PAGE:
New Delhi: Expectations from the upcoming Union Budget are high but there is one section of society that is raising its voice for the first time: Widows of farmers who took their lives due to farm distress and unpaid farm loans.
Some of them travelled to New Delhi on Monday in the hope of catching the attention of Union finance minister Nirmala Sitharaman, seeking a robust rehabilitation and resettlement (R&R) package in the Budget for widows of farmers and farm labourers.
Many of these women struggle to raise their children in a chauvinistic society that prevents them from getting the land that their deceased husband’s held or a share in joint property. Without governmental or societal support and no means of livelihood, more often than not, they are left to fend for themselves and their children.
Without land ownership, a farmer’s widow does not become eligible for loans, insurance and other farm subsidies. In many cases, they are unable to send their children to school and force their young daughters into hasty marriages. They themselves are subjected to sexual abuse within the family and also from money lenders and others in the chain they turn to for help.
An issue for lakhs of women
These are problems that lakhs of women in the country face. Official data compiled by the National Crime Records Bureau (NCRB) shows that between 1995 and 2016, 332,798 farm suicides occurred in India. Around 94% of these were by men. In the same period, about 19,968 women farmers took their lives.
A recent study commissioned by the Union Ministry of Agriculture and Farmers’ Welfare reports that the highest number of women farmer suicides have been in Telangana, followed by Gujarat, Tamil Nadu and West Bengal.
During a national consultation on Status of Women Farmers from Farm Suicide Families, activist Kavitha Kuruganti put the figure of farm women suicides at 50,000 during the same period. She added that even by official estimates, there are over three lakh widows who are forced to manage their homes and farms, apart from coping with unpaid debt.
Veerpal Kaur, a widow, asked, “Just let me know for how long should I wait? Will I ever get any monetary assistance from the government or are all these false promises?” Weighed down by debt, her husband, father and father-in-law, died by suicide in their village of Mansa in Punjab. To raise issues of farm debt and widows, she unsuccessfully contested the 2019 Lok Sabha election as an independent candidate in Bathinda.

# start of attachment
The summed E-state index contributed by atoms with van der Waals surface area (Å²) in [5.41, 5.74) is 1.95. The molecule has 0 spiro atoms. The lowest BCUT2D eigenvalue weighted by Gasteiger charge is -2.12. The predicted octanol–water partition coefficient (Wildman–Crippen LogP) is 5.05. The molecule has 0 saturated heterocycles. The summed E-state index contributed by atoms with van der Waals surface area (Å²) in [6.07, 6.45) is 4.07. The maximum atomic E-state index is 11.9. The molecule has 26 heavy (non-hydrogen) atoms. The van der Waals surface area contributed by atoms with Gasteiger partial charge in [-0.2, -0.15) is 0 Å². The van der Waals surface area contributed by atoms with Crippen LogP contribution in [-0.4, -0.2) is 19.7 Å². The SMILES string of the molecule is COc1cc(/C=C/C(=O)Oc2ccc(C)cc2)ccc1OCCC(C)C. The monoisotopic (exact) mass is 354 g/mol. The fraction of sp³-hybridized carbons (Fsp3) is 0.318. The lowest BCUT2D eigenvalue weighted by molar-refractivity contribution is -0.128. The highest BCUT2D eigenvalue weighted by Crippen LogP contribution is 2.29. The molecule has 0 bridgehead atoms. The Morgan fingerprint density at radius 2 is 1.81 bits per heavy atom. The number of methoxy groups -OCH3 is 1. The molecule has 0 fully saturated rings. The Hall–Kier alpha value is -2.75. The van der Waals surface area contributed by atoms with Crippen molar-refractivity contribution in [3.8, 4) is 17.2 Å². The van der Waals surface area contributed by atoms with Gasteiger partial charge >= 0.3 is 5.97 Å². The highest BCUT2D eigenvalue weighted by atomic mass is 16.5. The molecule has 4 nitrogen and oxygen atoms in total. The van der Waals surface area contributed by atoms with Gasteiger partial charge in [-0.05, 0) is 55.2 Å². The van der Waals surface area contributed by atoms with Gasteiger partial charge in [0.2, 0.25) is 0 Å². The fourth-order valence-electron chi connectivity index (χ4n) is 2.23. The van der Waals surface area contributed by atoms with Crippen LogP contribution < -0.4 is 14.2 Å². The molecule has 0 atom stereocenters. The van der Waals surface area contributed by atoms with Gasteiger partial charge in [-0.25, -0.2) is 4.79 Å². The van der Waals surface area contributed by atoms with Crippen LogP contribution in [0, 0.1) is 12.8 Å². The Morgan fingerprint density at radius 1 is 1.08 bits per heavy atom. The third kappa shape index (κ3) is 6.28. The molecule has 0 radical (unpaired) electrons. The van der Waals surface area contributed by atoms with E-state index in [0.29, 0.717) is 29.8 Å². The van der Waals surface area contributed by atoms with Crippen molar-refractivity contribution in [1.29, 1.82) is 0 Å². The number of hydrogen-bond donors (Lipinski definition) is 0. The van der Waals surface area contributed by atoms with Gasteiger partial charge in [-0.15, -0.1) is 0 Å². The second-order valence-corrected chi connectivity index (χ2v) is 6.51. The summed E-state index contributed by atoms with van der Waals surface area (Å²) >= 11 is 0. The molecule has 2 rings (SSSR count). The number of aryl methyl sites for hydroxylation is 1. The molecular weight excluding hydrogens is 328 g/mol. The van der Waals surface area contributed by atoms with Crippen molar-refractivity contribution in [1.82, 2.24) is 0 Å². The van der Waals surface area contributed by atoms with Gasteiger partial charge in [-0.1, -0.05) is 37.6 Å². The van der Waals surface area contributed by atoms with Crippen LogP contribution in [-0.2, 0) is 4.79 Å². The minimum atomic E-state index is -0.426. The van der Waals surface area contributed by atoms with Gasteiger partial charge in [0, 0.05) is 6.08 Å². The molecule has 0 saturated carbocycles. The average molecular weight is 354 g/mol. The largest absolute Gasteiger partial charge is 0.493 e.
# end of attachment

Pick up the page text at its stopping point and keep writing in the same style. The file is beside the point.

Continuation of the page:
A new phenomenon that is emerging is that of young unmarried girls in distressed families taking their own lives, seeing themselves as an “additional burden” on their parents in terms of marriage-related costs. In Karnataka, there have been instances of farm distressed husband and wife killing themselves at once.
During a farmers’ protest rally in New Delhi two years ago, Kantabai Pandurang Bhuse from Latur district in Maharashtra choked on her words as she spoke how her teenage daughter dying by suicide so that her debt-ridden family did not have to worry about dowry. “By taking my own life, I am relieving my parents of their agony. Being small farmers in debt, they will not be able to arrange my dowry from the daily wages my father earns,” the school-going girl wrote in her suicide note.
“States do not want to acknowledge farmers’ suicides”
Seema Kulkarni of Mahila Kisan Adhikar Manch, which organised the event with UN Women and Swissaid, said some states do not want to acknowledge farmers’ suicides and don’t have any policy to support the widows. “Andhra Pradesh has just begun providing compensation of Rs 7 lakh to affected families. On the other hand, Maharashtra, which has the largest number of farm suicides, gives only Rs 1 lakh ex-gratia. Telangana has, on paper, compensation of Rs 6 lakh after it subsumed farm suicide cases into an insurance scheme called Rythu Beema Padhakam. Punjab is performing abysmally by systematically ignoring farm suicides and leaving the women to cope with the aftermath of the suicide on their own. There are numerous cases of multiple suicides within the same family in Punjab,’’ she explained.
Authorities present at the meeting made suggestions they thought would help farm widows. Deputy chairperson of Maharashtra Legislative Council Neelam Gorhe stressed the need for a formal support system, counselling and rehabilitation of vulnerable farmer widows. Punjab agriculture commissioner B.S. Sidhu called for a national policy to provide relief to families of farmers who end their lives due to unpaid loans.
To this, the Centre might well say that it is working towards reducing input costs, better marketing and doubling farmers’ income so that they come out of debt.
The irony is that political parties have been coming to power after promising to waive loans. In Uttar Pradesh, Punjab, Madhya Pradesh, Chhattisgarh and Rajasthan, this promise played a decisive role in a party winning the election. States like Telangana, Tamil Nadu, Karnataka and Andhra Pradesh also announced farm loan waivers in different forms.
In 2008, the United Progressive Alliance government at the Centre gave a loan waiver package of Rs 60,000 crore for small and marginal farmers and 25% rebate to other farmers who paid off their dues. It won a second term in 2009.
Be that as it may, women farmers and widows of farmers who ended their lives out of distress are looking for recognition in government data. They are seeking succour in the Union budget, which will be presented in parliament on February 1.
Gargi Parsai is a senior journalist based in New Delhi.